Sports betting continues to grow in Africa’s largest nation
As the most populous country in the African continent, it is little surprise that investors are looking at the gaming sector in Nigeria as a significant source of growth in the coming years.
A member of the Commonwealth, Nigeria has a long association with British-born sports such as football. Dozens of Nigerian footballers have played in the English Premier League over the last 20 years, and the Nigerian national team continues to perform well at international competition, driving up interest in the sport at home. And it is this support for the game that in part drives the growth in the sports betting sector.
Recent statistics show that as much as $25 million (£20m) is gambled every day in the country and whilst football is popular it is the rise in access to the internet across the country over the last decade that has made the growth in the sector possible. Just as the growth in smartphone usage has driven the rise in online gambling in Western nations, the same has been true in Nigeria, with reliable mobile apps and websites revolutionising the once opaque industry. Many international gaming firms have launched Nigeria-specific brands to compete against local companies, creating a competitive market where players can rely on fair practices.
Gambling has become a particularly popular trend amongst young Nigerians aged between 18 – 35. According to a report by News Agency of Nigeria (NAN), about 60 million Nigerians between the ages 18 and 40 years spend up to N1.8 billion Naira (£4m) on sports betting daily with an average wager of N3,000 Naira (£7) per day.
The growth has also been aided by a gambling-friendly regulative climate, with gaming legal in all 36 states, which is in strict contrast to many other African nations that continue to impose strict laws or bans on the practice. As a result, up to a third of Nigerians are believed to gamble during any year, placing bets on matches in both local leagues and popular competitions around the world such as the UK’s EPL and Italy’s Serie A.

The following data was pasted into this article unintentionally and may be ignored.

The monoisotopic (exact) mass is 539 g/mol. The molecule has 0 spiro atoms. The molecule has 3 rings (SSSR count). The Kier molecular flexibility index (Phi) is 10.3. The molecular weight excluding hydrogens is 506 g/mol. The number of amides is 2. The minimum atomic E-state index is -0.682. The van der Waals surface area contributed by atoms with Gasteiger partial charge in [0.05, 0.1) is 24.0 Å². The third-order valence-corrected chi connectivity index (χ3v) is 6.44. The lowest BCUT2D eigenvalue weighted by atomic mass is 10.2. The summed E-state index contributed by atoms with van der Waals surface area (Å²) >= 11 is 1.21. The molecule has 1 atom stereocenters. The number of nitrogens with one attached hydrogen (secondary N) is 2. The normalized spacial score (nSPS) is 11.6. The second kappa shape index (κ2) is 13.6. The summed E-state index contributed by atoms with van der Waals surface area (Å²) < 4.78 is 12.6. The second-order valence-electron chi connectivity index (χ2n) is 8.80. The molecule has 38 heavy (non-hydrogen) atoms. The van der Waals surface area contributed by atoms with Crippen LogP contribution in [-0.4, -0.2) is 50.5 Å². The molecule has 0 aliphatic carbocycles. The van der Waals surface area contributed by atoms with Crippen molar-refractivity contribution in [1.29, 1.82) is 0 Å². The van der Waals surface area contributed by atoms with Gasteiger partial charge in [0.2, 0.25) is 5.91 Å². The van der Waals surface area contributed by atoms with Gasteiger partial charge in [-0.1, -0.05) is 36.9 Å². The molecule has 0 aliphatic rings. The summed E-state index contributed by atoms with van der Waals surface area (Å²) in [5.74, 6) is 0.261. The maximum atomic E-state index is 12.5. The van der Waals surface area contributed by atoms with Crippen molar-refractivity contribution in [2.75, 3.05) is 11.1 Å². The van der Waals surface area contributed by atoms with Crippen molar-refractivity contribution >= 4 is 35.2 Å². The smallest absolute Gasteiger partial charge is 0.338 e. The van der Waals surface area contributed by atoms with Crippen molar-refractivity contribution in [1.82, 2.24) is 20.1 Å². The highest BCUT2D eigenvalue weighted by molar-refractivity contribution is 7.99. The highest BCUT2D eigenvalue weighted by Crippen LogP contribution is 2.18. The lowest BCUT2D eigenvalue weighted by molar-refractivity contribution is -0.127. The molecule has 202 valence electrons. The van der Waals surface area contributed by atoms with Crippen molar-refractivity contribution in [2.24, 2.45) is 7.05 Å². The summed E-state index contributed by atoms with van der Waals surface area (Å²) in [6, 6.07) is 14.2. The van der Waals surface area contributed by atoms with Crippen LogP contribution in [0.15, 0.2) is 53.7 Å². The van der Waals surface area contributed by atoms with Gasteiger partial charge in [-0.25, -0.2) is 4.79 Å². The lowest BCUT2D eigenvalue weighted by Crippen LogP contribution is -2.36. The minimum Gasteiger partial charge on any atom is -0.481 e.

The Nigerian government sees gambling as a good source of revenue that can be used for infrastructure projects in a similar way to how the National Lottery funds are used in the UK. In an interview with the Nigerian News Agency (NAN), deputy-director of Public Affairs at the National Lottery Regulatory Commission (NLRC), Magnus Ekechukwu, said that sports betting had greatly contributed to the country’s socio-economic development, saying: “The money obtained through sports betting that reaches the government is returned to society so that everyone benefits, whether they play the lottery or not. We bring good projects to schools; we take to hospitals; We take communities and so on. Therefore, the benefits cannot be easily quantified in this way.
“If you have read our law, the law is defined to include and cover sports betting activities. I mean the lottery is defined as including sports betting activities. Lottery and games have been used around the world as a tool for social-economic development, wealth distribution, empowerment, poverty reduction, and so on.
“But beyond that, lottery turnover and sports betting, we are providing what we call good courses in Nigeria, which is the government’s intervention in the development of the country’s infrastructure.”
He continued: “Sports betting has come to stay, it’s a global phenomenon, it is happening all over the world and people are participating in. And countries also benefit income from it to help themselves in their development projects and in what we do in Nigeria”.
Photograph by Paul